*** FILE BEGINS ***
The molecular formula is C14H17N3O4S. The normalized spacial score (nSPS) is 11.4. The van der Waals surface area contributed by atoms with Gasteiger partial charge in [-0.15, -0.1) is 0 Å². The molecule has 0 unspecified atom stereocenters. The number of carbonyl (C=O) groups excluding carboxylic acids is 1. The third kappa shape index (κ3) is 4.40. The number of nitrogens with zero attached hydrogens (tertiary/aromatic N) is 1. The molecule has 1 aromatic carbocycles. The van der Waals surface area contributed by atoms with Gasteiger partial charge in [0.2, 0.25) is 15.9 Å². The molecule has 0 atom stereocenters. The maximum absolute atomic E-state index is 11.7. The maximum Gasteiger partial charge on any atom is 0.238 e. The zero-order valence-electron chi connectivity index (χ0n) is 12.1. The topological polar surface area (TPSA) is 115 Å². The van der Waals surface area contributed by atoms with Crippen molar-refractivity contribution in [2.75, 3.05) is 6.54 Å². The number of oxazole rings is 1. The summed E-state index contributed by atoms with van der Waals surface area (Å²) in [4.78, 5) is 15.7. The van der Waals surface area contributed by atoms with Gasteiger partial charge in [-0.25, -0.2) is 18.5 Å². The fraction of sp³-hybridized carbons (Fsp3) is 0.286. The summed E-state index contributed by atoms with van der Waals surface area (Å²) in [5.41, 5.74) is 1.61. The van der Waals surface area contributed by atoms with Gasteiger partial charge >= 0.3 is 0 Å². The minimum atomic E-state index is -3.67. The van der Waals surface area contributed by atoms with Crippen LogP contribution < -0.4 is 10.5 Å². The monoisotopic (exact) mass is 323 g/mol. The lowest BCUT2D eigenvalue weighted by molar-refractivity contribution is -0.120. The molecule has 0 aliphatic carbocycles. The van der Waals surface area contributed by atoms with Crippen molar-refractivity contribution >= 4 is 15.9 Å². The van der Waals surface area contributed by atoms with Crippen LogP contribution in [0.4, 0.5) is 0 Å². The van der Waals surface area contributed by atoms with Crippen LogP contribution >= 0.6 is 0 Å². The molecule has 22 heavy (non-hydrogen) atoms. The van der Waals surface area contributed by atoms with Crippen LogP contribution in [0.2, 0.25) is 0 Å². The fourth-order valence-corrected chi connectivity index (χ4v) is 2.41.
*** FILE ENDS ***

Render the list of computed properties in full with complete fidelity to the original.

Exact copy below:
The molecular formula is C14H17N3O4S. The normalized spacial score (nSPS) is 11.4. The van der Waals surface area contributed by atoms with Gasteiger partial charge in [-0.15, -0.1) is 0 Å². The molecule has 0 unspecified atom stereocenters. The number of carbonyl (C=O) groups excluding carboxylic acids is 1. The third kappa shape index (κ3) is 4.40. The number of nitrogens with zero attached hydrogens (tertiary/aromatic N) is 1. The molecule has 1 aromatic carbocycles. The van der Waals surface area contributed by atoms with Gasteiger partial charge in [0.2, 0.25) is 15.9 Å². The molecule has 0 atom stereocenters. The maximum absolute atomic E-state index is 11.7. The maximum Gasteiger partial charge on any atom is 0.238 e. The zero-order valence-electron chi connectivity index (χ0n) is 12.1. The topological polar surface area (TPSA) is 115 Å². The van der Waals surface area contributed by atoms with Crippen molar-refractivity contribution in [2.75, 3.05) is 6.54 Å². The number of oxazole rings is 1. The summed E-state index contributed by atoms with van der Waals surface area (Å²) in [4.78, 5) is 15.7. The van der Waals surface area contributed by atoms with Gasteiger partial charge in [-0.25, -0.2) is 18.5 Å². The fraction of sp³-hybridized carbons (Fsp3) is 0.286. The summed E-state index contributed by atoms with van der Waals surface area (Å²) in [5.41, 5.74) is 1.61. The van der Waals surface area contributed by atoms with Gasteiger partial charge >= 0.3 is 0 Å². The minimum atomic E-state index is -3.67. The van der Waals surface area contributed by atoms with Crippen LogP contribution < -0.4 is 10.5 Å². The monoisotopic (exact) mass is 323 g/mol. The lowest BCUT2D eigenvalue weighted by molar-refractivity contribution is -0.120. The molecule has 0 aliphatic carbocycles. The van der Waals surface area contributed by atoms with Crippen molar-refractivity contribution >= 4 is 15.9 Å². The van der Waals surface area contributed by atoms with Crippen LogP contribution in [0.4, 0.5) is 0 Å². The van der Waals surface area contributed by atoms with Crippen LogP contribution >= 0.6 is 0 Å². The molecule has 22 heavy (non-hydrogen) atoms. The van der Waals surface area contributed by atoms with Crippen LogP contribution in [0.2, 0.25) is 0 Å². The fourth-order valence-corrected chi connectivity index (χ4v) is 2.41.